Sunday, September 29, 2013
I really should have had something to say, because we went to Feast in Portland. And ate things. Many things. At Feast and at restaurants.
Marrow bones at Little Bird. Deep-fried fish bones at Raven & Rose. Roasted goat neck from the girl of The Girl and The Goat, guest-cooking at Nostrana. A lot of cupcakes from St. Cupcake. A magnificent sandwich from Expatriate. General food glory from Beast. Thin-sliced fried okra from Bollywood Cafe. And more and more. "Mint leaves with sea urchins meringues" (!) ice cream from Salt & Straw. Khao Man Gai and fried chicken skin from Nong's. Why didn't anyone tell me that they sell fried chicken skin? I really need to read menu boards more carefully.
I am fatter.
It was worth it.
I also tried to pursue that Fashion Thing, with less success, in part because of that fatness factor. Preestablished fatness, not the newly acquired padding. I was hoping that Portland would offer more clothing choices for the pudgy, but without much luck. I did get a bra fitting, having been convinced of the value of doing so by watching all those What Not to Wear episodes, and bought some bras that, well, fit. And stocked up on hose and tights. At Avalon Antiques I bought a vintage brooch that looks rather like Cthulhu if he'd gone on a supermodel sort of diet.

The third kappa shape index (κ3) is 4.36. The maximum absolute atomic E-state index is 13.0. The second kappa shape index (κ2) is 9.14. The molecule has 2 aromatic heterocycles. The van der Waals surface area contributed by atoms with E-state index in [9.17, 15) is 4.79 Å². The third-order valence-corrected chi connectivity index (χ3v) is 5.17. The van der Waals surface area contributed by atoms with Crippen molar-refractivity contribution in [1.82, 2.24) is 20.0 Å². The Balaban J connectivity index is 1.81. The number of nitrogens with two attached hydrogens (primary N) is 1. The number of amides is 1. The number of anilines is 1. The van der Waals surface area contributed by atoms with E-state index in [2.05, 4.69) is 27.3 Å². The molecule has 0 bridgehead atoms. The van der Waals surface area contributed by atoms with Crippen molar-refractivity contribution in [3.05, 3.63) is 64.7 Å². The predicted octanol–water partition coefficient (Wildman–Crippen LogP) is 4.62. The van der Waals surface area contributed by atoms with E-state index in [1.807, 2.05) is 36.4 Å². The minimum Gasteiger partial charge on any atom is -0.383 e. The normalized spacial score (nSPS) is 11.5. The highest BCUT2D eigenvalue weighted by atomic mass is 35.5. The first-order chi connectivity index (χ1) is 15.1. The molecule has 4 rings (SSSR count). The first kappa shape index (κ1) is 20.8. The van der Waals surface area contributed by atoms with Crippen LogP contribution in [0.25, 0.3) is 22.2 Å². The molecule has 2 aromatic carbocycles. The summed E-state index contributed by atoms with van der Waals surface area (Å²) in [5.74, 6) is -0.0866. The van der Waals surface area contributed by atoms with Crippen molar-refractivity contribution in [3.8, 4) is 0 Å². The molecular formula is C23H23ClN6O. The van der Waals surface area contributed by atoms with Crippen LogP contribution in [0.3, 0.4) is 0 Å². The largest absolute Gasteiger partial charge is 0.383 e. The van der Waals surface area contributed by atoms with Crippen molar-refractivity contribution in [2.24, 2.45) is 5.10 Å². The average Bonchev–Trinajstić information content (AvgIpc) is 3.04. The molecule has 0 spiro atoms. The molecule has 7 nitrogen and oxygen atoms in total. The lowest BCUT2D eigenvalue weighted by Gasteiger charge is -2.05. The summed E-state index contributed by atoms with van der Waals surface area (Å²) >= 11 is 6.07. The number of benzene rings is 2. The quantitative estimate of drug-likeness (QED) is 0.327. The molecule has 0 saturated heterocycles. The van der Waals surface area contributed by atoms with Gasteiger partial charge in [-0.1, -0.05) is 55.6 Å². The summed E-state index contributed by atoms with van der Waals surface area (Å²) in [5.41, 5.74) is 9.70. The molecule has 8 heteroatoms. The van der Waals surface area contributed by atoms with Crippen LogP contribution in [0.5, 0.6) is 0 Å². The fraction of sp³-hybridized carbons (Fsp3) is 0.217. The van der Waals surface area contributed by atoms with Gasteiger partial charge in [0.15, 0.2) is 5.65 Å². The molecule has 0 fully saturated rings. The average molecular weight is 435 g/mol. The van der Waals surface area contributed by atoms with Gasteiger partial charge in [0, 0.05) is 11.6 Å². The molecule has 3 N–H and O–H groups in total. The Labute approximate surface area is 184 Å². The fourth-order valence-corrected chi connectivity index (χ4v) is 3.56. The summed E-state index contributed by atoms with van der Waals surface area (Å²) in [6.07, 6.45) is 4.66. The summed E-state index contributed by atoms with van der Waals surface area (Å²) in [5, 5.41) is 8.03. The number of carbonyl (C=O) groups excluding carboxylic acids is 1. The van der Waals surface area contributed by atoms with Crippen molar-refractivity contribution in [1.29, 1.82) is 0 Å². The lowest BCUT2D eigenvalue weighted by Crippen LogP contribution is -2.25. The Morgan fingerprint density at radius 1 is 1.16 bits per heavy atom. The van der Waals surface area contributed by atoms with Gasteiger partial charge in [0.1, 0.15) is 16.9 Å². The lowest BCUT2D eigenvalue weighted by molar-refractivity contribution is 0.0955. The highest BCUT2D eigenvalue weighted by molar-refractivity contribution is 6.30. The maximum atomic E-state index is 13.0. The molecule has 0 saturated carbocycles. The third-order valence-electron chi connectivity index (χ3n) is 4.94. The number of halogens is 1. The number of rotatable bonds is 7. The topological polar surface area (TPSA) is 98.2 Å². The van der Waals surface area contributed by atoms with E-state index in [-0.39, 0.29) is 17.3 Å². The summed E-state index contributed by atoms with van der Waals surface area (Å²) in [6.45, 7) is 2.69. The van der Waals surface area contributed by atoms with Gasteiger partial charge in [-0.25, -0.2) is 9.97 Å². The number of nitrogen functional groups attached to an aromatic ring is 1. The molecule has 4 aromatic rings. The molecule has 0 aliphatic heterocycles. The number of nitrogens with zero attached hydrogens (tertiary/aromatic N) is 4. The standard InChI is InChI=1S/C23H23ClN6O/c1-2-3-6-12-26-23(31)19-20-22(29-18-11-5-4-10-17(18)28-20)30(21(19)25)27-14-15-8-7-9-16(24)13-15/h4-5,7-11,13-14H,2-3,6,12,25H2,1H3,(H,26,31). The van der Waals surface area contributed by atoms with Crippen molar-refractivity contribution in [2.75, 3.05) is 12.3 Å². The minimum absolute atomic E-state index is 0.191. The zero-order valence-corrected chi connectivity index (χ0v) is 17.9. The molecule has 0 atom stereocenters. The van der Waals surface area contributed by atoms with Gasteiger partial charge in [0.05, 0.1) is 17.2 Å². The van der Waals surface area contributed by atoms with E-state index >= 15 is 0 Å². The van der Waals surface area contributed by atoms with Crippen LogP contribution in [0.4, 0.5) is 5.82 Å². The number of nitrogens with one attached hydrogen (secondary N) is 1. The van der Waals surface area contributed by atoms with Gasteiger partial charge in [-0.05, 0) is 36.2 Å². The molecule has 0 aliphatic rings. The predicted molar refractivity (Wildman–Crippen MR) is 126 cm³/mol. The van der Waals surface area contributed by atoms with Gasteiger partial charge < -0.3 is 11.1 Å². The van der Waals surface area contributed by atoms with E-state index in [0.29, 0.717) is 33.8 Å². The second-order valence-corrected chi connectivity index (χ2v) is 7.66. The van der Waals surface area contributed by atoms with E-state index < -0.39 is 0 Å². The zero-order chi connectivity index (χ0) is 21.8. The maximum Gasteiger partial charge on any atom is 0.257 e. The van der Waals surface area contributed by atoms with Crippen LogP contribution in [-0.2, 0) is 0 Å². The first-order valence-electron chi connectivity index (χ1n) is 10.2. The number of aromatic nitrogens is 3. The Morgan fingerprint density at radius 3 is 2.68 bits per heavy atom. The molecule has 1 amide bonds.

And I wore heels to brunch. Girl clothes. That was interesting.
That is all.
Sunday, September 8, 2013
Over the past few months, I've bought some. And as part of documenting my quest for Style Or Something Like That, I wanted to blog about it.
Which leads to a side trip to explain the NAYY. I rarely talk about brands of anything but perfume on this blog, so when I do, I want to make it clear that no one is paying me, in money or swag or chicken wings, to talk about the stuff, and that I'm not affiliated with the companies in question. I do like the companies mentioned in this post, both the makers of the jewelry and the shops where I found the jewelry. While I'm not under any illusion that my blog has enough influence to result in a flurry of purchases, or even one purchase, from these companies, I'd be pleased if that did happen. So I'm going to go all linky.